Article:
First Few Days Dealing with a Virtual Learning Experience
Virtual learning for stressed parents 5 tips and 3 videos
Bio Parents and Foster Parents new reality of learning at home
My name is Vincent Ellis White, and I'm a full-time, full custody father of a 9th grader who just started school on 9/8...virtual school that is. HELP!!!!
As I'm sure you all are aware, due to COVID-19 , most of the schools have temporarily changed over to virtual school for (at least) the first nine weeks. I don't know how many parents out there can relate, but it's been crazy! Plenty of chaotic as well as calm moments in this household. On the night before (yes, the night before), my son's school-issued laptop wouldn't turn on (after it had been working the week prior when we gave it a trial run), so the first day of school, we were stuck in a "tech line" at his school, and I had him online with his classes via his cell. We stood in line for what felt like half the day, to get to the front, and have them take his laptop and say, "there is a backlog, so your new laptop will be here in a week or so."
To make matters worse, some of his teachers weren't even logging on in time. Some of his fellow students were dressed in inappropriate clothing while live, and some were sleeping instead of paying attention. I ultimately had to lend him my work laptop so that he didn't struggle by doing it on his cell. The teachers gave him all kinds of different instructions, some saying don't worry about day one, while others were diving right into it. He's just blown away (plus you must remember, working from a cell phone for part of the day, and a work laptop for the other). This was just day one, in Henrico County. Our neighboring county, Chesterfield, had server issues and completely shut everything down until further notice.
Day two, my son goes into his school day on my work laptop, so I'm now working from my cell. I head back to his school because I received an email stating that we can now pick up a new Chromebook. I get there and stand in line again, just to be approached by an administrator who tells me that the email wasn't correct (he did apologize, but still), and the Chromebooks are not yet available. I get home, visibly frustrated, and try to "fix my face" for my son so that I can be there for him if he needs help. He's been asking me a million questions or just having a million items to discuss this new schooling way.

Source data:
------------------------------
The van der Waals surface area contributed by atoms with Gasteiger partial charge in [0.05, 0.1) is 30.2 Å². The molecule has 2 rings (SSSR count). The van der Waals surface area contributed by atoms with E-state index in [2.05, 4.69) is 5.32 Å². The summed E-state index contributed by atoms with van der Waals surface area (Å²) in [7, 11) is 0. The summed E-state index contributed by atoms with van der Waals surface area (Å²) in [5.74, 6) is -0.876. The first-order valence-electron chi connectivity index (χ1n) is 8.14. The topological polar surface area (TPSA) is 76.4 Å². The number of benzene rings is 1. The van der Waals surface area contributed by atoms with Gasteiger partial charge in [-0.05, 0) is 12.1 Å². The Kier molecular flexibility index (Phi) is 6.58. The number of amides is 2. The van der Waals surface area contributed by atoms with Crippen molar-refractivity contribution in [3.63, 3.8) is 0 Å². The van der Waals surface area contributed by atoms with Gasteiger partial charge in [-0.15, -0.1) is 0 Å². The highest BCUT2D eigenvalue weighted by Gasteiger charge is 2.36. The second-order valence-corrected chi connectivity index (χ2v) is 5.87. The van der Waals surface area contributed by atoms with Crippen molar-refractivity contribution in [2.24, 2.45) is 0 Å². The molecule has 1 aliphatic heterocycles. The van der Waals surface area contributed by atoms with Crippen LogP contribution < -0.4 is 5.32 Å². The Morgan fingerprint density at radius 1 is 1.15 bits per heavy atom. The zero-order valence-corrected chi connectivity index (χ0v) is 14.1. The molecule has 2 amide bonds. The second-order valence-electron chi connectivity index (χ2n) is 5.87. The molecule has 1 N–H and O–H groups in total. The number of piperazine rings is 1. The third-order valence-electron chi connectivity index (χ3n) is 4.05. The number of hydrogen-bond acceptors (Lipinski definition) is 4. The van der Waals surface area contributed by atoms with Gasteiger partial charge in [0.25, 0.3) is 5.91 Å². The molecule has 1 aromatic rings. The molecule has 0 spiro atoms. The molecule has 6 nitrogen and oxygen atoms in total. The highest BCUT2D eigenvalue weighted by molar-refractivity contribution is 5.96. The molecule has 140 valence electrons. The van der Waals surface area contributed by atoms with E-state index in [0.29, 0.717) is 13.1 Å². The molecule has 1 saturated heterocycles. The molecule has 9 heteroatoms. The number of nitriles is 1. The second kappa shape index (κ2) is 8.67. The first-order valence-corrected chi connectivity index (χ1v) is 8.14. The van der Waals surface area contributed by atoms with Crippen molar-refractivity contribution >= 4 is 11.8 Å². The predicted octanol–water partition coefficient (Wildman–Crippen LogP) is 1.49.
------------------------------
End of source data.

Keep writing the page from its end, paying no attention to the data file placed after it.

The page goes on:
Day three, I wake up to a text from the school saying we can now get a temporary Chromebook. I know better this time, so I call first. They confirm, I head there, and after an hour, I get my son a replacement Chromebook to bring back home. He's ecstatic (probably tired of using daddy's old looking laptop anyway!). All of my friends that are parents are all having similar complaints, some worse, others less. It's been crazy! As a professional, it's hard to get my work done, but the work doesn't stop, so I must power through it. As parents, you all know that your child doesn't care at all about if you work, where you work, or how important your job maybe...if they have questions, comments, or concerns, they will ask! But now, since I'm at home, he facetime me, he comes and taps me on the shoulder (right in the middle of a meeting), he's hungrier lately than ever before, the list goes on. It's very stressful as a parent, yet I don't want to leave him home and go out because that's when he'll need me the most (as soon as I leave).
Can you tell that I'm a little stressed?? Well, here are five things that I've learned to do to help me ease the stress:
- Stay calm, no matter what. If everyone is stressed out, no one gets anything accomplished. Be the calm voice that they need.
- Be empathetic, remember it's all new to the kids just as it is to you. They may not know how to properly verbalize it (and some can do so just fine.)
- Be flexible, be versatile. Trust me; you'll need it. From flipping over to virtual, using added apps versus the need for school supplies (that's another blog), being home with your child all day acting as a teacher sometimes and parent...please learn how to be flexible... toggle well.
- Have more patience than you ever have had in the past. Nuff (that's right) said.
- When the day is entirely over, go for a long ride. Studies have shown that this is one way to de-stress and/or relax. This can either be done solo or you can take the kids along. They've had a long day too.
I know that my only discussing the first three days isn't a long enough case study to help you with what may be in store. Still, it's been enough for me to figure out that implementing these five simple tips will help me and my household complete our designated tasks for right now (and I'm okay with that.) Whether you are Foster parents, Kinship, Bio, Mentors, etc., I hope that this blog brought you some enjoyment and some tips on how to make it through this new virtual experience with which we all are forced to deal.
Please remember, stay safe out there (and in your households)!
Hello, Vincent Ellis White, and I am a Home Study Specialist at Extra Special Parents (ESP), a licensed foster care treatment agency in Virginia. In my ESP role, I mainly have two tasks:
1: I train potential foster parents and guide them as they navigate the road to certification to become licensed foster parents.
2: I conduct home studies of likely foster parents, which is a critical part of the certification road.
3 Videos 2 professional view of virtual learning and 1 reality WOW!